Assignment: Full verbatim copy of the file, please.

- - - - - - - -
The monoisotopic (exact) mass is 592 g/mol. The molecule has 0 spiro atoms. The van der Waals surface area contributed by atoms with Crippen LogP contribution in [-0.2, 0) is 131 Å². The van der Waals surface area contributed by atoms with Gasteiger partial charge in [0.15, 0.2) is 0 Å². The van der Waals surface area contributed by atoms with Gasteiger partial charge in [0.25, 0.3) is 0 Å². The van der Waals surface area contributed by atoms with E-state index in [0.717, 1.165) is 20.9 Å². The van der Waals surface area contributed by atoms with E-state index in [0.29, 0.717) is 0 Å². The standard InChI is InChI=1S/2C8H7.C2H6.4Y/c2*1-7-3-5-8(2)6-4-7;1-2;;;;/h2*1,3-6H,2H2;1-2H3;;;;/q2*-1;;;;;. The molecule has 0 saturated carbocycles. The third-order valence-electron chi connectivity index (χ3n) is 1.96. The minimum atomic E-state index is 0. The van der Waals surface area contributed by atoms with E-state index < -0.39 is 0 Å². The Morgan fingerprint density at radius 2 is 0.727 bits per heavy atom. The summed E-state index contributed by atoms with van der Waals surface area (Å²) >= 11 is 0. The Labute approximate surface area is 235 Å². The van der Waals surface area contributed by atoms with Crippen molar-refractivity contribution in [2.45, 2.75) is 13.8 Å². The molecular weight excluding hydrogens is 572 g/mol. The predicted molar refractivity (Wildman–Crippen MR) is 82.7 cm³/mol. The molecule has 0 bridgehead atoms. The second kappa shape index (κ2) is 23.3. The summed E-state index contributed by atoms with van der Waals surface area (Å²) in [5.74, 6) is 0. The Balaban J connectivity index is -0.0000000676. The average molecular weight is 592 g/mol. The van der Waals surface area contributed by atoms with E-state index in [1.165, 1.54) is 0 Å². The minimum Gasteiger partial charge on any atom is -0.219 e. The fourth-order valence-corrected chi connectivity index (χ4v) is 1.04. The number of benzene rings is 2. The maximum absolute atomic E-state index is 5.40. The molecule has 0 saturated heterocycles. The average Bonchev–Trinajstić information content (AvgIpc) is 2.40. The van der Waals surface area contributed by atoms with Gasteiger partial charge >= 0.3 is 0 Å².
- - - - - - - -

The monoisotopic (exact) mass is 592 g/mol. The molecule has 0 spiro atoms. The van der Waals surface area contributed by atoms with Crippen LogP contribution in [-0.2, 0) is 131 Å². The van der Waals surface area contributed by atoms with Gasteiger partial charge in [0.15, 0.2) is 0 Å². The van der Waals surface area contributed by atoms with Gasteiger partial charge in [0.25, 0.3) is 0 Å². The van der Waals surface area contributed by atoms with E-state index in [0.717, 1.165) is 20.9 Å². The van der Waals surface area contributed by atoms with E-state index in [0.29, 0.717) is 0 Å². The standard InChI is InChI=1S/2C8H7.C2H6.4Y/c2*1-7-3-5-8(2)6-4-7;1-2;;;;/h2*1,3-6H,2H2;1-2H3;;;;/q2*-1;;;;;. The molecule has 0 saturated carbocycles. The third-order valence-electron chi connectivity index (χ3n) is 1.96. The minimum atomic E-state index is 0. The van der Waals surface area contributed by atoms with E-state index < -0.39 is 0 Å². The Morgan fingerprint density at radius 2 is 0.727 bits per heavy atom. The summed E-state index contributed by atoms with van der Waals surface area (Å²) >= 11 is 0. The Labute approximate surface area is 235 Å². The van der Waals surface area contributed by atoms with Crippen molar-refractivity contribution in [2.45, 2.75) is 13.8 Å². The molecular weight excluding hydrogens is 572 g/mol. The predicted molar refractivity (Wildman–Crippen MR) is 82.7 cm³/mol. The molecule has 0 bridgehead atoms. The second kappa shape index (κ2) is 23.3. The summed E-state index contributed by atoms with van der Waals surface area (Å²) in [5.74, 6) is 0. The Balaban J connectivity index is -0.0000000676. The average molecular weight is 592 g/mol. The van der Waals surface area contributed by atoms with E-state index in [1.165, 1.54) is 0 Å². The minimum Gasteiger partial charge on any atom is -0.219 e. The fourth-order valence-corrected chi connectivity index (χ4v) is 1.04. The number of benzene rings is 2. The maximum absolute atomic E-state index is 5.40. The molecule has 0 saturated heterocycles. The average Bonchev–Trinajstić information content (AvgIpc) is 2.40. The van der Waals surface area contributed by atoms with Gasteiger partial charge >= 0.3 is 0 Å².